It’s impossible to visit Copenhagen without visiting Nyhavn, a 17th century waterfront, canal and entertainment district in the heart of Copenhagen (some say it is the heart!). Stretching from Kongens Nytorv to the harbour front just south of the Royal Playhouse, Nyhavn is lined with eye-popping 17th and early 18th century townhouses, the oldest dating from 1661, and is full to the brim with restaurants, bars, cafes and historical ships.
Adding to the historical allure of this place is the rather juicy fact that Hans Christian Anderson lived here, and Kierkegaard also lived nearby.
Prepare yourself for crowds though, as this area tends to be extremely busy during the summer months, especially on the bridge and towards the top as this provides the prettiest photographic opportunity.
2. Tivoli Gardens
Tivoli Gardens is a famous amusement park and garden situated in the very heart of Copenhagen’s city centre. Needless to say it’s one of the top attractions in Copenhagen.
Opened in 1843, it’s the second oldest amusement park in the world, and impressively, the second most popular seasonal theme park in the world, attracting over 4 million visitors a year!
The entire park is beautifully maintained and feels as if you stepped back in time. Alex and I visited Tivoli once during the day and rode the ‘Daemon’ rollercoaster and played on many of the vintage arcade games.
We visited again in the evening which felt particularly magical. We were greeted by a fabulous brass band on the stage, watched as lovers and friends paraded arm in arm together, people sat drinking wine by the lakeside, and the smell of fresh Danish pastries filled in the air. Then, at 11:45pm every Saturday evening, a beautiful firework display takes place, and we watched as they exploded in faultless unison with the sounds of the orchestra in the background.
3. Climbing the spiral staircase of the Church of Our Saviour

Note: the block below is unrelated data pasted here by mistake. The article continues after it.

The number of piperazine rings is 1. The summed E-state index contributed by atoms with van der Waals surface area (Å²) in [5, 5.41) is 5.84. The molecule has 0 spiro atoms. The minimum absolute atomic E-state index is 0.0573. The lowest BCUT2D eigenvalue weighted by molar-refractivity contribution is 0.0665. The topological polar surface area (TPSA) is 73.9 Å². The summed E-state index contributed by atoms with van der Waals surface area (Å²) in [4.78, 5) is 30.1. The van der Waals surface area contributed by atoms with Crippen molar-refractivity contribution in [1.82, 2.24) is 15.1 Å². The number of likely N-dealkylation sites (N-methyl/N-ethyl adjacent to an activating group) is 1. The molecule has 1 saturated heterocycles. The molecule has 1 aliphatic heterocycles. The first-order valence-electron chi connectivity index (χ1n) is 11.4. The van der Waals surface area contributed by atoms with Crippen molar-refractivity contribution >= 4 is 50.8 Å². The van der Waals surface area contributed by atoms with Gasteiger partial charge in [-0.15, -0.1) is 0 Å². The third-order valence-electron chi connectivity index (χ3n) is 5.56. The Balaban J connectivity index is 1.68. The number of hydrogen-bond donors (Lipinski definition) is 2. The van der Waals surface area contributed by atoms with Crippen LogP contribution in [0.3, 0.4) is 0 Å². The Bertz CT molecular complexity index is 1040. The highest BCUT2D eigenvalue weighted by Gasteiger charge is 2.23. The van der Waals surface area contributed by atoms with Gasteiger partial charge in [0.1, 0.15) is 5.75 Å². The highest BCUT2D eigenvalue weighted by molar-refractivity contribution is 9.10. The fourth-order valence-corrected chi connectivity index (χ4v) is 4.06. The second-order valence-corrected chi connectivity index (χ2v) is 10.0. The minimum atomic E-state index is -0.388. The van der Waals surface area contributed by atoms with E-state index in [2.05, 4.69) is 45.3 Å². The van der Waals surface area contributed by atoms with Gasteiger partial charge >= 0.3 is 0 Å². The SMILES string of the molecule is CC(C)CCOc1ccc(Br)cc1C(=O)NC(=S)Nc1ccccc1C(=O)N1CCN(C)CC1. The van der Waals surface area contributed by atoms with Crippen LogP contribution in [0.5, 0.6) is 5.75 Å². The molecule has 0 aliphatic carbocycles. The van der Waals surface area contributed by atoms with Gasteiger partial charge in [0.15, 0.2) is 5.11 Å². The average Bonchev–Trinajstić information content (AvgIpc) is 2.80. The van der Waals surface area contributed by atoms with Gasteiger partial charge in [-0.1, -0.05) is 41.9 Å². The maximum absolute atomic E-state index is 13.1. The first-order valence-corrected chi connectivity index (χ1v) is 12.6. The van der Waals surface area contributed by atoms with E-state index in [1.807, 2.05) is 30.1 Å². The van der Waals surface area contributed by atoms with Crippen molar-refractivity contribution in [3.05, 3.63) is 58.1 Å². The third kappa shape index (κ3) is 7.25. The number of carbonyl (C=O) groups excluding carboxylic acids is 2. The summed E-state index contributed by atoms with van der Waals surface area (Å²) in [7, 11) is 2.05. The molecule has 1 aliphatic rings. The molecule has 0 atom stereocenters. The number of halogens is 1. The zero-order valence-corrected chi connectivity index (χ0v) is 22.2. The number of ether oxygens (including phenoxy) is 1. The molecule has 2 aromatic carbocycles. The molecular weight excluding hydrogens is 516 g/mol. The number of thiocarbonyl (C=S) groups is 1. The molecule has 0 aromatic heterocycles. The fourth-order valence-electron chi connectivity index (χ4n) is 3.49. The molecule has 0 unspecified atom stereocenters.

The Church of Our Saviour is a baroque church in the centre of Copenhagen, only minutes’ walk away from the entrance of Christiania. It’s most famous for its beautiful spiral staircase that winds anti-clockwise around the outside of the church’s steeple (legend has it the architect who built the church, upon realising that the spiral was anti-clockwise instead of clockwise, threw himself from the top of the spire to his grizzly death below – this however, has been refuted!).
Visiting the Church of Our Saviour really is an absolute ‘must do’ whilst visiting Copenhagen. The views from the top are undoubtedly some of the best in Copenhagen, allowing a fantastic 360 degree panorama of the city. Warning – many of the steps are extremely steep, and it can, for some, be a hard task reaching the top, so make sure you’ve got good footwear!
For something different, visit Christiania, also known as ‘Freetown Christiania’ a self-proclaimed autonomous neighbourhood of about 850 residents, covering 84 acres in the borough of Christianshavn. As Christiania is a Freetown, many outside laws do not apply, such as smoking in public places, and the infamous cannabis trade that thrives on Pusher Street.
Christiania has its own currency, Løn, however Danish kroner is still accepted. Cafes, bars and stalls are scattered throughout the whole of Christiania, and many of the residents focus on recycling and nature. You’ll find lots of planted trees and flowers all interspersed amongst the habitual Hemp plants – peace and love…
Walking around the lake in Christiania, you can see many idiosyncratic constructions exemplifying modern ‘architecture without architects’ where residents either live or use as shops, as well as a variety of street art that adorns many of the buildings there.